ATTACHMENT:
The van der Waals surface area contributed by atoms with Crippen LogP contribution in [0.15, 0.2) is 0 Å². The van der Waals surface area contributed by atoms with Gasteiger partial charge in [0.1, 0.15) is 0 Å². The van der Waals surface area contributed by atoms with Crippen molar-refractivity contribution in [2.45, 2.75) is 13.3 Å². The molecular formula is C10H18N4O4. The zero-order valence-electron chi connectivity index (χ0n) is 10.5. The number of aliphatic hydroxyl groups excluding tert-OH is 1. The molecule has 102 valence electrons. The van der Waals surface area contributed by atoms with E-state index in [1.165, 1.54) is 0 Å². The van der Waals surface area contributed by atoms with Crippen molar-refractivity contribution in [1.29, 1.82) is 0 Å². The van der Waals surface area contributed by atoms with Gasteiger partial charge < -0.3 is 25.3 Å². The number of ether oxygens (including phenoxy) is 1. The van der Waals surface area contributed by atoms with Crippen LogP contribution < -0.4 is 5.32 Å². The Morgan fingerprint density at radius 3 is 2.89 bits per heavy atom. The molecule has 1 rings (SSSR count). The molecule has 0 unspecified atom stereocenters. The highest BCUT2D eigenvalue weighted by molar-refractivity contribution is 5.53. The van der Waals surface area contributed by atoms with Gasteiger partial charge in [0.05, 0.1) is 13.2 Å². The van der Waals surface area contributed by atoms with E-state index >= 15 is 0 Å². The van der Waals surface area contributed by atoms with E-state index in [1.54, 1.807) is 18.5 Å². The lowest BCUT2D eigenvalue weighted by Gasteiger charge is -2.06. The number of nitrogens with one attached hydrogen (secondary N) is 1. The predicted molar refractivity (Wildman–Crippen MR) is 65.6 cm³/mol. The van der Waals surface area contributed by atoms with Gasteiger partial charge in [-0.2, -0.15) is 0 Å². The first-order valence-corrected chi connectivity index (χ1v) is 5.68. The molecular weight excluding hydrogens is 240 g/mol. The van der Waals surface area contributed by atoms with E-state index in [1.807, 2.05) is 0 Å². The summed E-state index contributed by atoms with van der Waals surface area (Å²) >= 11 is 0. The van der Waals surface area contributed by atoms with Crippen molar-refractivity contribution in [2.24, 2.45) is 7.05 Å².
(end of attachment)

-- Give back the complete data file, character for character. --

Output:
The van der Waals surface area contributed by atoms with Crippen LogP contribution in [0.15, 0.2) is 0 Å². The van der Waals surface area contributed by atoms with Gasteiger partial charge in [0.1, 0.15) is 0 Å². The van der Waals surface area contributed by atoms with Crippen molar-refractivity contribution in [2.45, 2.75) is 13.3 Å². The molecular formula is C10H18N4O4. The zero-order valence-electron chi connectivity index (χ0n) is 10.5. The number of aliphatic hydroxyl groups excluding tert-OH is 1. The molecule has 102 valence electrons. The van der Waals surface area contributed by atoms with E-state index in [1.165, 1.54) is 0 Å². The van der Waals surface area contributed by atoms with Crippen molar-refractivity contribution in [1.29, 1.82) is 0 Å². The van der Waals surface area contributed by atoms with Gasteiger partial charge < -0.3 is 25.3 Å². The number of ether oxygens (including phenoxy) is 1. The van der Waals surface area contributed by atoms with Crippen LogP contribution < -0.4 is 5.32 Å². The Morgan fingerprint density at radius 3 is 2.89 bits per heavy atom. The molecule has 1 rings (SSSR count). The molecule has 0 unspecified atom stereocenters. The highest BCUT2D eigenvalue weighted by molar-refractivity contribution is 5.53. The van der Waals surface area contributed by atoms with Gasteiger partial charge in [0.05, 0.1) is 13.2 Å². The van der Waals surface area contributed by atoms with E-state index >= 15 is 0 Å². The van der Waals surface area contributed by atoms with E-state index in [1.54, 1.807) is 18.5 Å². The lowest BCUT2D eigenvalue weighted by Gasteiger charge is -2.06. The number of nitrogens with one attached hydrogen (secondary N) is 1. The predicted molar refractivity (Wildman–Crippen MR) is 65.6 cm³/mol. The van der Waals surface area contributed by atoms with Gasteiger partial charge in [-0.2, -0.15) is 0 Å². The first-order valence-corrected chi connectivity index (χ1v) is 5.68. The molecular weight excluding hydrogens is 240 g/mol. The van der Waals surface area contributed by atoms with E-state index in [1.807, 2.05) is 0 Å². The summed E-state index contributed by atoms with van der Waals surface area (Å²) >= 11 is 0. The van der Waals surface area contributed by atoms with Crippen molar-refractivity contribution in [2.24, 2.45) is 7.05 Å².